The first practical internal combustion engined production automobile was made by Karl Benz. Cars were invented to get from point A to point B other than the usual horse and carriage used many years ago but as time passed better engines and faster cars were being built and as a result auto racing was born. “Auto Racing began soon after the construction of the first successful gasoline-fueled automobiles and the first race ever organized was in Europe during the year 1887. In 1894, the Parisian magazine Le Petit Journal organized what is considered to be the world’s first car race from Paris to Rouen ” (Legends). Auto racing has come a long way to get to where it is present day and is continuing to grow.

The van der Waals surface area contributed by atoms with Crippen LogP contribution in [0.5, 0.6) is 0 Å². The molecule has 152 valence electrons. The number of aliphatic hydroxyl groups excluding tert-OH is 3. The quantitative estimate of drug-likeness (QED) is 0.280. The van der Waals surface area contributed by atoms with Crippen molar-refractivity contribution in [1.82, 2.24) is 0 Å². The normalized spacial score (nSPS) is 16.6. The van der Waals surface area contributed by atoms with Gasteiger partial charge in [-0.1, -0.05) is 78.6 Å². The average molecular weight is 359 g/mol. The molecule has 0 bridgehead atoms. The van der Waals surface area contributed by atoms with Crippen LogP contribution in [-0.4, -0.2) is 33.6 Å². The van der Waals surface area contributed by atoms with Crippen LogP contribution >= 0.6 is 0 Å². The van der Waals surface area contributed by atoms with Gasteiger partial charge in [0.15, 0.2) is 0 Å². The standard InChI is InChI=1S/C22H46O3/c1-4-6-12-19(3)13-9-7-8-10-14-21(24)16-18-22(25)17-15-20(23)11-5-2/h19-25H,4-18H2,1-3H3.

An organization called the Sports Car Club of America (SCCA) was formed in 1944 to support motor racing in the United States. The SCCA was a sexist organization consisted only of white upper class male members. It was similar to a very exclusive country club; the members would only ask their friends or anyone with money to join. The early events of SCCA treated women as less important than the cars in attendance. If women attended the events they were more likely portrayed as “eye candy” for the men. Early on it was assumed that if a woman played a role in the SCCA competition than it would be a navigator for her favorite driver during road rally race. “The other frequent role portrayed was that of a attractive pit-bunny supplying needed distraction from the rigors of competition or an obedient pit-wife supplying sandwiches or even faithfully holding the stopwatch or the pit board while their husbands raced by on the track” (Hylton 30). As women began to participate in these roles, the SCCA began to recognize their involvement in the sport. “After a number of years, the Indianapolis Region of SCCA established a “Ladies Navigator Trophy” to go to the women who scored the most points in the supporting role” (Hylton 32). There was no consideration given to the fact that a woman would be able to strap on a helmet and challenge the men.